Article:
Learning by attention
Visiting and commemorating the dead in the Aymara culture and the Low Countries
The text starts with a short compara¬tive reflection – commemorating the dead in the Low Countries versus what indigenous groups do in “the Andes”– and gradually concentrates on visiting and commemorating practices among Bolivian Aymara families, in order to reflect upon some philosophical-anthropological considerations about what social life might be, in its broad¬est sense. In a concrete way, this ar¬ticle is about their visiting, honouring and commemorating the dead (and in a certain way also being visited by them). It will show how “the social component” always is intimately en¬tangled with “the ecological element” in an ever-extending meshwork of life-embracing relations, much clear¬er than in our traditions. The article analyses how the Aymara carry on their lives –“socialize”– in intense and attentive ways, not only with their guiding ancestors but also, in a very related way, with other inhabitants and elements of the world, such as animals, sacred places and protecting mountains. This proposal also urges us to ask ourselves about the learning dynamics involved here: how people, through these visiting and com¬memorating practices, learn to cul¬tivate and cherish “attention” for the interwovenness of all life processes and for the way human life lines “cor¬ respond” with other lines of life. This “attention” is vital in many senses. Both questions, the entanglement of the social and the ecological elements and the education through attention-enhancing practices of exposure, can be asked about other places, such as Flanders and the Netherlands, taking into account the different contexts, elaborations and accentuations.

Ma’nene’ or how to keep the dead alive?
In this article the author brings us to Toraja, a mountainous area in South Sulawesi (Indonesia). The ancestral belief of the inhabitants led/leads to extensive funeral rites. The Dutch col¬onisation from the beginning of the 20th century onwards slowly but sure¬ly influenced these rituals. Still, the touristic scene discovered this place in the seventies and since then Toraja is a well visited region, due to these still extensive rituals, as the tourists are welcome at the burial feasts. Recently, tourists are now also visiting a ceremony that was largely a private matter. During the ma’nene’ ceremony the family of the deceased take the coffin out of the tomb to clean the grave. Meanwhile they open the coffin and give the mummified corpse new clothes, food and ciga¬rettes. At the end of the ceremony the coffin is put back in the grave. The fact that this kind of second funeral is being promoted as a touristic high¬light by the local touristic office can either be a danger or an opportunity for this ceremony.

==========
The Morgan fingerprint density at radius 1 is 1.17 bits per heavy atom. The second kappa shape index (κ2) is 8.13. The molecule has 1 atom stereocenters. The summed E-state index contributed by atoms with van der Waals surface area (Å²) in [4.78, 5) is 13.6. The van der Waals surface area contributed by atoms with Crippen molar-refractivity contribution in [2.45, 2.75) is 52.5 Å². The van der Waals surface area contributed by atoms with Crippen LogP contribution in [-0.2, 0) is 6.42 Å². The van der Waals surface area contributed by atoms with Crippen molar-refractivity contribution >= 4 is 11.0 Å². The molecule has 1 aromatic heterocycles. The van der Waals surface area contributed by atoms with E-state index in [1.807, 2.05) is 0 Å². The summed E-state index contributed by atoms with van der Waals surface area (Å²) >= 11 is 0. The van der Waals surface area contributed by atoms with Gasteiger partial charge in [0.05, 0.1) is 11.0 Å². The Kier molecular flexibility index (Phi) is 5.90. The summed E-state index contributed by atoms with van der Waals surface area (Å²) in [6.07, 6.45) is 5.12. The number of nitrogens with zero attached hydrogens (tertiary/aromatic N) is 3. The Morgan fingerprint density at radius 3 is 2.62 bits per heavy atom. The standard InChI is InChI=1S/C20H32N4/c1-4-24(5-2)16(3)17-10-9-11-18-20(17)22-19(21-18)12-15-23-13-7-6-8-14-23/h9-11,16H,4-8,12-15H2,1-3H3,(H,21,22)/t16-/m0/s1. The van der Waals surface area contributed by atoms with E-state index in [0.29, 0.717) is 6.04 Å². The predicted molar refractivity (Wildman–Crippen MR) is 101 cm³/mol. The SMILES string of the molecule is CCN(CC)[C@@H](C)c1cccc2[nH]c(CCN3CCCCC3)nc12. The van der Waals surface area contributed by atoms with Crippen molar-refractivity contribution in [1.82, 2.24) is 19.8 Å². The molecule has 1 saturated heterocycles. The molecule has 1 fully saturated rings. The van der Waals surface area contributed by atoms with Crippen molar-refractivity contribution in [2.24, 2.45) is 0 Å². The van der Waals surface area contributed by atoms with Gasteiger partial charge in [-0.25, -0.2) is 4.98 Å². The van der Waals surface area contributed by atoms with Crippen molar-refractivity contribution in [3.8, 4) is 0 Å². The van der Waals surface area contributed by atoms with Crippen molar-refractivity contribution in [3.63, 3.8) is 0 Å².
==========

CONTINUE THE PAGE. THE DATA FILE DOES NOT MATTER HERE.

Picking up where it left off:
The author explores how dark tourism and ma’nene’ can influence one another in a region where Christi¬ Christi-anity is the major religion, but where the inhabitants also keep up some of the ancestral rituals, closely connect¬ed to religion.

Intangible Heritage & The Muse¬um in an age of superdiversity
In this article the authors focus on the question of how museums can find new roles in a more (ethnically) diversified society. The challenge of what English sociologist Steven Ver¬tovec has called the challenge of su-perdiversity is huge. This refers to a new demographic reality, a diver¬sification of diversity in which city populations are more dynamic than ever before. Where until recently the challenge was mainly restricted to the integration of a limited group of mi¬grants in a dominant ‘white’ heritage discourse, we now see much more di-versification in which the notion of majority versus minority cultures is no longer relevant.
For the intangible heritage sec¬tor the focus on superdiversity opens new perspectives to interpret intan¬gible heritage from a more dynamic, global perspective – heritage that is always on the move and becomes meaningful in ever changing fluid contexts. This focus shows that intan¬gible heritage is NOT being carried by stable homogeneous groups, „dis¬tinct from the rest of society and lost in time”, as Ramon de la Combé once provocatively formulated it. Instead, heritage is about dynamics, flow and fusion. It is determined by multiple perspectives. For museums the focus on intan¬gible heritage may open ways of deal¬ing with superdiversity. The focus on intangible heritage implies a shift from ‘heritage preservation’ to ‘safe¬guarding heritage’ and ‘heritage in the making’, and a shift from ‘heritage of the past’ to ‘heritage in the present and future’ – for intangible heritage is by definition contemporary, dy¬namic culture. ‘Participatory collect¬ing’, ‘connecting people’, ‘listening to multiple networks around intangible heritage’ and ‘being part of these net¬works’ are the important key words. Through co-creations between museums and the bearers of intangi¬ble heritage museums can support the safeguarding of heritage while at the same time they will draw attention to the superdiversity of society. Co-creation offers opportunities to nego¬tiate intangible heritage among dif¬ferent stakeholders (amongst which the museums themselves) and to de¬velop heritage for the future. It is an open ended, experimental approach towards intangible heritage, for what we would like to call a network-labo¬ratory approach.